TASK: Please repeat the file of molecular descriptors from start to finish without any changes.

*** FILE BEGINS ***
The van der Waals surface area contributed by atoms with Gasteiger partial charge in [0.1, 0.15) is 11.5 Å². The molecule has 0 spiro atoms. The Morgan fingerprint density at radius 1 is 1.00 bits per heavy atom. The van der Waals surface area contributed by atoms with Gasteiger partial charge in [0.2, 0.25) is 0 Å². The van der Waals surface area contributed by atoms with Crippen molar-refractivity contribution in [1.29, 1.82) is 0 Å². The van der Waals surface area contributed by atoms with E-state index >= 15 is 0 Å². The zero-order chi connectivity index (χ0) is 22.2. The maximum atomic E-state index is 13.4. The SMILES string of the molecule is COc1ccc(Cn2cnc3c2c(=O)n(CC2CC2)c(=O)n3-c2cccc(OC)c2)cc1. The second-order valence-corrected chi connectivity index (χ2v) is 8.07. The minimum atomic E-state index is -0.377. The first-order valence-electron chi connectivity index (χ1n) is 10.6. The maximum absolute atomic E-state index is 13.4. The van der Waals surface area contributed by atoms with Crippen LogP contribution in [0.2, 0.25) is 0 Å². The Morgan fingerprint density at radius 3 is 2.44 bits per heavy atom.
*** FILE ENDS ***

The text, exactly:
The van der Waals surface area contributed by atoms with Gasteiger partial charge in [0.1, 0.15) is 11.5 Å². The molecule has 0 spiro atoms. The Morgan fingerprint density at radius 1 is 1.00 bits per heavy atom. The van der Waals surface area contributed by atoms with Gasteiger partial charge in [0.2, 0.25) is 0 Å². The van der Waals surface area contributed by atoms with Crippen molar-refractivity contribution in [1.29, 1.82) is 0 Å². The van der Waals surface area contributed by atoms with E-state index >= 15 is 0 Å². The zero-order chi connectivity index (χ0) is 22.2. The maximum atomic E-state index is 13.4. The SMILES string of the molecule is COc1ccc(Cn2cnc3c2c(=O)n(CC2CC2)c(=O)n3-c2cccc(OC)c2)cc1. The second-order valence-corrected chi connectivity index (χ2v) is 8.07. The minimum atomic E-state index is -0.377. The first-order valence-electron chi connectivity index (χ1n) is 10.6. The maximum absolute atomic E-state index is 13.4. The van der Waals surface area contributed by atoms with Crippen LogP contribution in [0.2, 0.25) is 0 Å². The Morgan fingerprint density at radius 3 is 2.44 bits per heavy atom.